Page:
In investment casting, the pouring of cast steel is an important step. The commonly used pouring method in investment casting is gravity pouring. The molten steel is poured from the furnace into the casting ladle, and then poured into the preheated shell. The molten steel cools quickly and oxidizes seriously, but this method is easy to operate. This is the most commonly used casting method in investment casting foundries.
The de-waxed shell is naturally dried in the air for a period of time, and needs to be heated at a high temperature before pouring the liquid metal. For silica sol casting shells, the castings need to be heated up during firing and kept in a furnace at a temperature of about 950°C for 1 to 2 hours; for water glass casting shells, it can be heated with the furnace or at a furnace temperature of 400°C ~ 600°C put into the furnace, and then heated up to 800℃ ~ 850℃ holding for 1 to 2 hours.
The Purpose of Shell Pre-Heating
1) Remove the moisture, residual mold material and salt in the shell
2) Avoid gas generation during pouring, which is due to casting defects such as porosity and insufficient pouring in the casting
3) Improve the strength and permeability of the shell
4) Make the shell reach the proper temperature, so that the molten metal will not cool down quickly when pouring
Investment casting is hot casting, that is, the shell must be heated to a certain temperature before casting. The temperature of the shell should be high rather than low. If the temperature of the shell is too low, the steel castings are prone to defects such as cold barriers, inclusions, and pores. However, if the temperature of the shell is too high, the crystal grains of the steel castings will be coarse, and the mechanical properties of the steel castings will decrease.
Generally speaking, the temperature of the shell during pouring should be determined according to the structural characteristics of the steel casting. For small castings with a wall thickness of less than 5mm, the shell temperature is greater than 700°C; for medium-sized castings with a wall thickness of 5mm to 10mm, the shell temperature is 600°C to 700°C; for large castings with a wall thickness of more than 10mm, the shell temperature should be less than 500°C.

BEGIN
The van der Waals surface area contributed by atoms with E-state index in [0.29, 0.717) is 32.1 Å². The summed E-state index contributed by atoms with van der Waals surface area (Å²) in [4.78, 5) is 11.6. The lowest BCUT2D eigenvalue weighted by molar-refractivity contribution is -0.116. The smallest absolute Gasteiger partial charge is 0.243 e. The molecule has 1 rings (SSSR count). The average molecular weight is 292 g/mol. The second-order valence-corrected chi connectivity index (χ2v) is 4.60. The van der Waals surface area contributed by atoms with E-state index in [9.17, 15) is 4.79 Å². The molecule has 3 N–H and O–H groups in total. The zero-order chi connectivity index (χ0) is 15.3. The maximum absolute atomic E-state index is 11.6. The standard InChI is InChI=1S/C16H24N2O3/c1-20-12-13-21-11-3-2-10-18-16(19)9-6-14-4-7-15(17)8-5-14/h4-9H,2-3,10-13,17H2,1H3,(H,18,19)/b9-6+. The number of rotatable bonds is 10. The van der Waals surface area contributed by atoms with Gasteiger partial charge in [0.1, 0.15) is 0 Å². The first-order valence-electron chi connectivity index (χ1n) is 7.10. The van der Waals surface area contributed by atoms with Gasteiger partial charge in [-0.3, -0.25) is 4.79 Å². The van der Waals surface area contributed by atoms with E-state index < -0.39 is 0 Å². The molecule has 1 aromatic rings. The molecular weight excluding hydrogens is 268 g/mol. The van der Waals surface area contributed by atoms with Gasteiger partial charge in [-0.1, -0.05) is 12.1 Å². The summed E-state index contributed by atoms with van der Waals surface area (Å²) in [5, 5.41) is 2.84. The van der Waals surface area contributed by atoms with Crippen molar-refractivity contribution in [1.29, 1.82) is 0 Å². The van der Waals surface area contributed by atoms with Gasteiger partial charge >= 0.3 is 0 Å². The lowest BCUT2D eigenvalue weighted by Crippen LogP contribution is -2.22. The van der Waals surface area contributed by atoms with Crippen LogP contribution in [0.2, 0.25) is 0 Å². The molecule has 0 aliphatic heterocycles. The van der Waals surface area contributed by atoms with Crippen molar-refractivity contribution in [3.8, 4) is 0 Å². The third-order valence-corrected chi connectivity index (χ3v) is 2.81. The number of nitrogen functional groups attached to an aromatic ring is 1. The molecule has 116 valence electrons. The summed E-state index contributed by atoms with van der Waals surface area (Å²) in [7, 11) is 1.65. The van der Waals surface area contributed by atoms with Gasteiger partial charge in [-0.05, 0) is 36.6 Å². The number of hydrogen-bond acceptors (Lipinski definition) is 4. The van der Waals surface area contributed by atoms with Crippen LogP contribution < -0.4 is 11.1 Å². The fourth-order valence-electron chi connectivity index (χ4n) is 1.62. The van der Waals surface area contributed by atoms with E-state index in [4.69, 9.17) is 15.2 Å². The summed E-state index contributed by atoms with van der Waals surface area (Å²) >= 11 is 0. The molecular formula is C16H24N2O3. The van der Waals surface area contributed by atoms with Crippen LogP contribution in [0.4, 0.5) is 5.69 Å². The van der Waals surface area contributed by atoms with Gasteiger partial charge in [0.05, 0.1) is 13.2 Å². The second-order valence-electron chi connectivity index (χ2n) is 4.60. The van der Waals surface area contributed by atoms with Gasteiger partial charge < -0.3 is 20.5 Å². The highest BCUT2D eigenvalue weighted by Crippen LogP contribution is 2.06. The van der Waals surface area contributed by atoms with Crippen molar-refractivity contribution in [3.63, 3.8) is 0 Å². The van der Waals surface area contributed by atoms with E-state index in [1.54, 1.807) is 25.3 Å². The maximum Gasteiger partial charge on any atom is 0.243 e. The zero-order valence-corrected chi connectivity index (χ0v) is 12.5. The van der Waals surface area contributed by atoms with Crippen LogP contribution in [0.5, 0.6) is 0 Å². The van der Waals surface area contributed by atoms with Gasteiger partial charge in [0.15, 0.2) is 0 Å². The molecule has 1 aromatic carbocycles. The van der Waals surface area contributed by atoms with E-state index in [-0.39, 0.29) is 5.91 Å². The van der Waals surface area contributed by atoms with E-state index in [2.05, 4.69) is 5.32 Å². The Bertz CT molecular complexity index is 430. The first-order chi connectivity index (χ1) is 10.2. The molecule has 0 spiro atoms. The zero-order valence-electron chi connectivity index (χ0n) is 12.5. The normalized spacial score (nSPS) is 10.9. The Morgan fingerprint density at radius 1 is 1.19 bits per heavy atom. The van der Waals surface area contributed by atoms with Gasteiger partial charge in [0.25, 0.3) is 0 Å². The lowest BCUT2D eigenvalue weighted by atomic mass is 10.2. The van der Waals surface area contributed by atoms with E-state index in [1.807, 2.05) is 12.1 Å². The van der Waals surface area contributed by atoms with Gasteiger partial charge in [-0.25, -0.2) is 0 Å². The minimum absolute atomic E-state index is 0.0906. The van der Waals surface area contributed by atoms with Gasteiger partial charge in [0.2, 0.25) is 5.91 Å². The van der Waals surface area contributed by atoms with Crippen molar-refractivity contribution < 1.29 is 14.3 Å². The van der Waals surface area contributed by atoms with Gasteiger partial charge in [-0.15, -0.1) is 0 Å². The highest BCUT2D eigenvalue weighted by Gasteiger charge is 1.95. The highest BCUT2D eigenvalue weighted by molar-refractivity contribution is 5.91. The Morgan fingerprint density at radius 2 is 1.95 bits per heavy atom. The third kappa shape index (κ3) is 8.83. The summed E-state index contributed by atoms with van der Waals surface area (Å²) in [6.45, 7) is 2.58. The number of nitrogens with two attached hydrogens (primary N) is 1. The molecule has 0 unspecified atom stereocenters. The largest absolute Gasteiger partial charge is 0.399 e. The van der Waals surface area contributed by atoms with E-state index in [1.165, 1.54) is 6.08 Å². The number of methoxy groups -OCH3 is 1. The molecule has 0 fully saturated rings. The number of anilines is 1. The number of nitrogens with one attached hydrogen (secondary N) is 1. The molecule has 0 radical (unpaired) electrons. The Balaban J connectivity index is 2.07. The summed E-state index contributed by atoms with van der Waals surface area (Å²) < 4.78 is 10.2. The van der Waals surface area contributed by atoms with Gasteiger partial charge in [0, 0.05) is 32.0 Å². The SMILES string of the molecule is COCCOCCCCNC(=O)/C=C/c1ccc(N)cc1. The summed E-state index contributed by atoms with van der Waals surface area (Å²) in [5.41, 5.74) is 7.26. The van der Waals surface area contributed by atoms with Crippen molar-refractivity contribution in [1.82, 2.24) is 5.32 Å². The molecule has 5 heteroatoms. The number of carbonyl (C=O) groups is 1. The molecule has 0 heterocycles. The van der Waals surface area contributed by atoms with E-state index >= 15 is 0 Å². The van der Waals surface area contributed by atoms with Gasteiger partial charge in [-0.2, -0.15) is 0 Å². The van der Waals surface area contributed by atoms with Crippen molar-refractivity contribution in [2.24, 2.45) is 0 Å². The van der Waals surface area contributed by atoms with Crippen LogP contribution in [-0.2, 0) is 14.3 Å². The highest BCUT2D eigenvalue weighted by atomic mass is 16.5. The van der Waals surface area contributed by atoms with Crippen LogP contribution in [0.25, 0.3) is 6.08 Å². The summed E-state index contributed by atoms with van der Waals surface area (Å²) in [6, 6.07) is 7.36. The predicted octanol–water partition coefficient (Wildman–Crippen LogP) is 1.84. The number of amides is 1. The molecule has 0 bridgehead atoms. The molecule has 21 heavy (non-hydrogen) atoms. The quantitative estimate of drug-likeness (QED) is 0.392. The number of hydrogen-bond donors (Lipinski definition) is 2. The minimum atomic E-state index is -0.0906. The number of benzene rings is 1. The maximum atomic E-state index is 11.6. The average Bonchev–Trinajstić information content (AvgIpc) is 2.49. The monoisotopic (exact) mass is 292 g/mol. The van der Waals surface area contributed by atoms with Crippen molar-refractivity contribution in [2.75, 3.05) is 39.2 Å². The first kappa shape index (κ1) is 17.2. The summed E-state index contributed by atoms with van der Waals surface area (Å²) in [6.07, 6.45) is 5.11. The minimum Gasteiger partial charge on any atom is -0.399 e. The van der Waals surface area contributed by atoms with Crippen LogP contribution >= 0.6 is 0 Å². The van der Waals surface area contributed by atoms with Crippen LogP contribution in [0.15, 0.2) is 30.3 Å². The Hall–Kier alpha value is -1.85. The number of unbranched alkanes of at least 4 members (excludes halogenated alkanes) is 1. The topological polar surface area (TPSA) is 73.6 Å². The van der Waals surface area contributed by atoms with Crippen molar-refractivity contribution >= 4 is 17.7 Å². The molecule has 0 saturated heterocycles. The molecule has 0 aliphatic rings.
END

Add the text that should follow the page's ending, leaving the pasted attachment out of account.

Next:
Pouring Temperature of Cast Steel
Pouring temperature refers to the temperature of molten steel before pouring. If the temperature of the molten steel is too low, the casting is difficult to form, and defects such as failure to pour, cold barrier, and casting inclusions are likely to occur. If the temperature of the molten steel during pouring is too high, it is good to the formation of steel castings. However, the crystal grains of the castings are coarse, deformation and shrinkage are easy to occur, and the tendency of decarburization increases. The pouring temperature of heavy-duty cast steel should be 50℃ ~ 80℃ higher than the alloy liquidus temperature.
If the casting speed of the steel castings is fast, it is conducive to the forming of the steel castings, but it is easy to be involved in bubbles and impurities. When pouring thicker castings or using bottom pouring system, the pouring speed can be fast and then slow to reduce the shrinkage of the casting. For thin-walled small parts, the pouring speed can be slow first and then fast to reduce defects such as pores and inclusions.
Investment Casting Foundry